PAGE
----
Westerners who became Zen teachers after "receiving transmission" from leading Japanese teachers and sexually abused their students are too numerous to list but one of the more prominent members of this group was:

Roshi Richard Baker was given "Dharma transmission" by Shunryū Suzuki in 1971 and Baker, a clever, arrogant asshole became the official leader of the San Francisco Zen Center. He used his authority and the voluntary labour of many zealous Zen students to aggrandise and enrich himself, schmooze the rich and famous while pursuing sex with his students. What makes this case particularly enlightening is not so much Baker's behaviour as the responses of members of SFZC and the general Zen community which showed none of the wisdom and power attributed to mythical Zen practice. Baker now calls himself Zentatsu Richard Baker and continues to see himself dressed in important looking robes.

Baker & Maezumi
The scumbags are the two in the middle

These Japanes Zen "Masters" have left a large body of "authorised" Zen teachers plying their trade throughout the USA. None of these respected "Masters" were enlightened and many were scumbags furtively using their status in these dimly lit meditation spaces for sexual favours. A Zen religion is being created based upon a myth of enlightenment that supposedly existed in the feudal past. What is needed is that famed discrimination and a young child to shout "the Zen Master has no robes."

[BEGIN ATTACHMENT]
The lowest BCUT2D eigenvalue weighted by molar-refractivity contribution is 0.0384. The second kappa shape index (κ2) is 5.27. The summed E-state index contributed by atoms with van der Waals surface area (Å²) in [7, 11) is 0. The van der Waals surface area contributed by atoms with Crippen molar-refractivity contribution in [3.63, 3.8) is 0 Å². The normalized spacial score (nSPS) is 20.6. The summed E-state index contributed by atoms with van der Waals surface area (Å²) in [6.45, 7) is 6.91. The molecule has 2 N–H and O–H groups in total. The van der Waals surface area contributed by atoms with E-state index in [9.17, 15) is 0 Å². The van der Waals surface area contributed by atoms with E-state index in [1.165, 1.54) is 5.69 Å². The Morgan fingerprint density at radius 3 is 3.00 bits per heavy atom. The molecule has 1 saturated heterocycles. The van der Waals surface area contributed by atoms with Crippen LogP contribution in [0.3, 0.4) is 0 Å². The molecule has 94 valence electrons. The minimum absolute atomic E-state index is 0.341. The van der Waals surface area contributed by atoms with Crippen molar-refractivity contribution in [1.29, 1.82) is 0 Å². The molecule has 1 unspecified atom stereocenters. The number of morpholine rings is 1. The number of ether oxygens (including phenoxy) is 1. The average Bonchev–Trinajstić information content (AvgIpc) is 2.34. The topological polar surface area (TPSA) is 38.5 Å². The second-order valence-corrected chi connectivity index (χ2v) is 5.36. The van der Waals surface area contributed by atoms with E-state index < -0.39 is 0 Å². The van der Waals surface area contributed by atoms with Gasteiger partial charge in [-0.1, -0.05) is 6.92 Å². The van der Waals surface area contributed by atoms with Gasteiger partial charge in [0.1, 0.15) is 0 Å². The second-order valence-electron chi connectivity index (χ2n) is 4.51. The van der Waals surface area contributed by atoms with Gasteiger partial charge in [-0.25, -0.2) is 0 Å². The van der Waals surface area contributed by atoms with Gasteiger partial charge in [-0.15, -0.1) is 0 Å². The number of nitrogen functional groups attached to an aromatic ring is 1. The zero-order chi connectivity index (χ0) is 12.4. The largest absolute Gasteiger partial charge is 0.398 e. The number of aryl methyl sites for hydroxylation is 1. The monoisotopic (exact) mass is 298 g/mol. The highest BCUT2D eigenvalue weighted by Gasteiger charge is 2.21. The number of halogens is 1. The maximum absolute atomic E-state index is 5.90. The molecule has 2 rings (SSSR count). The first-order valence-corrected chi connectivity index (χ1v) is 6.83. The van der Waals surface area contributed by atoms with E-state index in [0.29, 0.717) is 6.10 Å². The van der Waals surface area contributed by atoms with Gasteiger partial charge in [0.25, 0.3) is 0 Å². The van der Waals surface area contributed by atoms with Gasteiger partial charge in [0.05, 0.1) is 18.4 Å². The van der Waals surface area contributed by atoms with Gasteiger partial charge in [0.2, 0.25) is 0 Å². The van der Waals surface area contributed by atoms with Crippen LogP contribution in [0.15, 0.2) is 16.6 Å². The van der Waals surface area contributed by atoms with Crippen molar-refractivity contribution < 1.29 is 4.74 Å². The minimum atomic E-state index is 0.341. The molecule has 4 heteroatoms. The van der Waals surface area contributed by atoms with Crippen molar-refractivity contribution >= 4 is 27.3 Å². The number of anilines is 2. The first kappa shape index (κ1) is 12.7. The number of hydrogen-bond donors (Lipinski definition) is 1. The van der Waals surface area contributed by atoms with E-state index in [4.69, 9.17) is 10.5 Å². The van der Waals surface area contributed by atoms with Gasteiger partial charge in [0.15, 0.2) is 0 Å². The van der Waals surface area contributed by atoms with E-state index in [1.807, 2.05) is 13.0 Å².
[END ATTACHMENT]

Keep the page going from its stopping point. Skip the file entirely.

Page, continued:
Zen: A Way of Life - Christmas Humphreys(1971)
Essays in Zen Buddhism, 3 vols. (1927-1934; repr. 1971), Introduction to Zen Buddhism, 2d ed. (1957), and Manual of Zen Buddhism (1960) - D. T. Suzuki
The Spirit of Zen - Alan Watts (1958)
Zen in the Art of Archery - Eugen Herrigel (1948)
Zen Mind, Beginner's Mind - Shunryū Suzuki (1970)
How the Swans Came to the Lake: a narrative history of Buddhism in America - Rick Field (1992)
Zen at War - Brian Victoria (1998)
Shoes Outside the Door: Desire, Devotion, and Excess at San Francisco Zen Center - Michael Downing (2001)
Zen Ritual: Studies of Zen Buddhist Theory in Practice - Steven Heine & Dale S. Wright (2008)
The Zen Predator on the Upper East Side - Mark Oppenheimer (2013)